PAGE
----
TCP tunnelling to the rescue! Ngrok is smart enough to figure out which port is open, and if your normal SSH port is closed for some reason, it will enable tunnelling via SSL port 443.

Let's see now how this works with PageKite. Once you download the script, run it with this slightly less documented argument to enable connection via proxy:

pagekite.py --proxy=http:user:password@yourproxyip:proxyport

When running PageKite script for the very first time, it will ask you to register and create username/password. Interesting details is that you'll need to specify proxy only once, to let the registration pass through. After that PageKite will save user info into a local config file, and use it for authentication. No need to specify proxy after that - PageKite will get the info from a local config and use it for all future connections.

Level 3: Dynamic altering of the host header value

If you app runs on IIS server, it will normally be accessible via localhost:80. You would normally map your app name to the localhost in the hosts file, and then, when opening your app url from the browser, request header would contain proper host value, based on which IIS server will decide which app to serve back.

This is all great, but if we simply make a tunnel to the localhost:80, we'd get an IIS welcome page, and not our app. That's because the HTTP request header doesn't contain proper value to identify our app.

If we try and modify request header on the browser while requesting one of the URL:s on PageKite or Ngrok services, we would get another error from the tunnelling service itself. Thing is that both PageKite and Ngrok are able to map requests to the proper tunnels based again on the HTTP host header value.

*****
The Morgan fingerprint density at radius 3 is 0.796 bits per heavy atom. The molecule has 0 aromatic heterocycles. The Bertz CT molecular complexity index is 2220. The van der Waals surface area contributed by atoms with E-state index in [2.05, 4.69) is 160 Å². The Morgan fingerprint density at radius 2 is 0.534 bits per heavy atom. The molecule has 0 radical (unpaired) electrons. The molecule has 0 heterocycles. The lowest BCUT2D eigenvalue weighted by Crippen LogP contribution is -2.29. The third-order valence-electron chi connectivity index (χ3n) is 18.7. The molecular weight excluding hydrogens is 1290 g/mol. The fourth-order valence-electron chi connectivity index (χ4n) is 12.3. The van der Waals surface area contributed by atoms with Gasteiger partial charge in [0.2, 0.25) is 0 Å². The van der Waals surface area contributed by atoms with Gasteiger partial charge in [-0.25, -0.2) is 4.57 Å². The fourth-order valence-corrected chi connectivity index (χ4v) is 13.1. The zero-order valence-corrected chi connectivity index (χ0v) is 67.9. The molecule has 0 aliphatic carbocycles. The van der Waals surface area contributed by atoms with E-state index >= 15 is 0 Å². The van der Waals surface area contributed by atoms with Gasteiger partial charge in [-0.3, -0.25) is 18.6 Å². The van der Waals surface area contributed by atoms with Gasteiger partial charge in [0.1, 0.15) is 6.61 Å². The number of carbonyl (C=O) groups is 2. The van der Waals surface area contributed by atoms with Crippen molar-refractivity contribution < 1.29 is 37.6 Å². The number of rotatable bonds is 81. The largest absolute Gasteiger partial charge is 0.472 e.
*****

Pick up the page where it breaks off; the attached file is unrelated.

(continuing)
We need some sort of way to tell the tunnelling service to alter the hosts header for this particular tunnel before forwarding request. To achieve this we are going to use PageKite's super useful +rewritehost feature.

pagekite.py mywebapp.local:80 mywebapp.pagekite.me +rewritehost

Now when requesting mywebapp.pagekite.me, PageKite service will rewrite host header with mywebapp.local value, and our IIS server will be able to correctly serve our app.

Level 4: Tunnelling with reverse proxy

What if we have a web app consisting of multiple server URL:s? For example:

  • www.myapp.com:80 - root url to request the app
  • resources.myapp.com:80 - url used by the app client side to request static files
  • api.myapp.com:80 - API services url used by the main app on the client

Now it's not enough to tunnel just one mainapp.local:80 url to the outer world. Let's imagine this for a second:

  • www.myapp.com:80 is tunneled to the public via myapp.pagekite.me url.
  • You open this url on the client. The app is loaded on the client and starts requesting static assets from resources.myapp.com:80 and api services from api.myapp.com:80. Both of these will fail.
  • Even if you make two additional tunnels for the resources and api services, the client won't be able to map those public tunnel URL:s to the URL:s expected by the app.

We are going to setup our very personal proxy server to handle all of these issues.